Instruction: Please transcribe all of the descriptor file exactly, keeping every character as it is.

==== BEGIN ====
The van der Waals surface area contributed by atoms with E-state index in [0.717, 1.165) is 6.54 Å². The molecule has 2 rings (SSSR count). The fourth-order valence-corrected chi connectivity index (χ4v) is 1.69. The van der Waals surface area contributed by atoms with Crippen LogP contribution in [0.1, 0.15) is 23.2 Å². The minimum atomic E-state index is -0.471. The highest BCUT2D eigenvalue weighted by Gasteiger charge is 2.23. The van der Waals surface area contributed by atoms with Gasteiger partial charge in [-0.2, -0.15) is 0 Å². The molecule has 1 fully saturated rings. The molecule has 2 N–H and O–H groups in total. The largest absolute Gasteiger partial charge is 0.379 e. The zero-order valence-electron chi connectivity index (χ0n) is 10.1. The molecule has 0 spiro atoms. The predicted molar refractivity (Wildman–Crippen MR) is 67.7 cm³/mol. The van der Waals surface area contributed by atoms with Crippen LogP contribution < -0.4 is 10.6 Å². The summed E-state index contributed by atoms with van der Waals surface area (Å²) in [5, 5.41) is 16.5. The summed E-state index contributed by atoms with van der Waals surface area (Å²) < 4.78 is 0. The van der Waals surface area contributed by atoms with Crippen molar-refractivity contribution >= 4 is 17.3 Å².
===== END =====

The van der Waals surface area contributed by atoms with E-state index in [0.717, 1.165) is 6.54 Å². The molecule has 2 rings (SSSR count). The fourth-order valence-corrected chi connectivity index (χ4v) is 1.69. The van der Waals surface area contributed by atoms with Crippen LogP contribution in [0.1, 0.15) is 23.2 Å². The minimum atomic E-state index is -0.471. The highest BCUT2D eigenvalue weighted by Gasteiger charge is 2.23. The van der Waals surface area contributed by atoms with Gasteiger partial charge in [-0.2, -0.15) is 0 Å². The molecule has 1 fully saturated rings. The molecule has 2 N–H and O–H groups in total. The largest absolute Gasteiger partial charge is 0.379 e. The zero-order valence-electron chi connectivity index (χ0n) is 10.1. The molecule has 0 spiro atoms. The predicted molar refractivity (Wildman–Crippen MR) is 67.7 cm³/mol. The van der Waals surface area contributed by atoms with Crippen LogP contribution < -0.4 is 10.6 Å². The summed E-state index contributed by atoms with van der Waals surface area (Å²) in [5, 5.41) is 16.5. The summed E-state index contributed by atoms with van der Waals surface area (Å²) < 4.78 is 0. The van der Waals surface area contributed by atoms with Crippen molar-refractivity contribution >= 4 is 17.3 Å².